Explored in the new book Battle of Brothers: William and Harry — the Friendship and the Feuds, author and royal historian Robert Lacey has given royal fans a deeper look into the the 'Tiaragate' saga, including the specific reason why the Queen vetoed the emerald tiara Meghan originally wanted to wear on her big day.
Per an excerpt from the book published by the Mirror, Lacey writes:
"Unconfirmed by the palace—but not denied—we were told that the Queen felt that she had to say 'no' to Meghan's first choice, a beautiful emerald headdress that was said 'to have come from Russia.'
"This was code for a sensitive origin, meaning that the treasure was one of those that had found its way into Windsor hands through 'undefined' not to say dodgy channels—and for an undisclosed price—in the aftermath of the Russian Revolution.
"There was scandal attached. For this reason, the emerald tiara was seldom, if ever, put on public display and it would suit neither the palace nor Meghan herself that spring if newspapers started speculating about which Tsarist princess had worn the tiara and how she had been assassinated."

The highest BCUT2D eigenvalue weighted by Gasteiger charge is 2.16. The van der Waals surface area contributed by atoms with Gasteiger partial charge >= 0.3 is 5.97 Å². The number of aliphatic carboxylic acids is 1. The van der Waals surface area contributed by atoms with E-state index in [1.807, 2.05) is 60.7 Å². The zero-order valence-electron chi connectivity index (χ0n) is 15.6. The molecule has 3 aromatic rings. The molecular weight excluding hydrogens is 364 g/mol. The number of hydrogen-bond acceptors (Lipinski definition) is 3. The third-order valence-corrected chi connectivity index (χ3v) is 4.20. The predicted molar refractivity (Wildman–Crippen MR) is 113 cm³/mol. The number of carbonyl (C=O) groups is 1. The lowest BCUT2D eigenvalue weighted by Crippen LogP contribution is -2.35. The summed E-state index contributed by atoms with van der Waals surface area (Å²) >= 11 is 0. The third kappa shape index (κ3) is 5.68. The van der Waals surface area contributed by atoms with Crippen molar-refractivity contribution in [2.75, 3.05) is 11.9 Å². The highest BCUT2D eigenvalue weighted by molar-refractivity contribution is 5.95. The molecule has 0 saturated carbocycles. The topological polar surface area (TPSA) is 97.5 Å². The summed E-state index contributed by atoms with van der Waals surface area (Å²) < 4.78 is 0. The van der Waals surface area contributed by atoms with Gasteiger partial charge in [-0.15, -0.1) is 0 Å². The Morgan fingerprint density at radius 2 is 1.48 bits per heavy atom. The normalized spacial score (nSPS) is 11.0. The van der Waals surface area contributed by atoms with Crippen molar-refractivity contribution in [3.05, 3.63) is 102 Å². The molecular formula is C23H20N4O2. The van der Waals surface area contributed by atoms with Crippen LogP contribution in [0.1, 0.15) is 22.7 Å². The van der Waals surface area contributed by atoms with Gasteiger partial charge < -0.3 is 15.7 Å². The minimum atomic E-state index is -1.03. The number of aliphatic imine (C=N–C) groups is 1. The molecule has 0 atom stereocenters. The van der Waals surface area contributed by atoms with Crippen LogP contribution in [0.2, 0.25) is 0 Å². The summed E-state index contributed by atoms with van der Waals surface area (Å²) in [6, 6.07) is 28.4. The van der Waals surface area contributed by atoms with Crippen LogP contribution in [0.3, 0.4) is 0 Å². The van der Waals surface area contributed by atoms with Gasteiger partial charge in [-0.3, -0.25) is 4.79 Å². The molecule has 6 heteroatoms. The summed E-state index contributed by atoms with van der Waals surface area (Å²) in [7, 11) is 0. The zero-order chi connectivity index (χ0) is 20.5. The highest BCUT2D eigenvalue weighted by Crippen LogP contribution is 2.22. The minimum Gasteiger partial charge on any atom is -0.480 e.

According to Lacey, Prince Harry did not know about the tiara's problematic past, and allegedly "flew into a rage" when Meghan was told she could not wear it.
"Unfortunately, Harry's ignorance of both history and family tradition meant that he had no understanding of this subtlety," Lacey writes.
Of course, there is typically more than one side to the story and in the royal biography Finding Freedom: Harry and Meghan and the Making of a Modern Royal Family, which focused on the Sussexes, royal authors Omid Scobie and Carolyn Durrand offered a another take on what transpired between Prince Harry, The Queen and Meghan Markle.
"The tiara selection went wonderfully. The Queen was very happy, Meghan was very happy," Scobie said, according to the Mirror.
"In fact Meghan's words when that story came out were 'how sad, I love my tiara.'"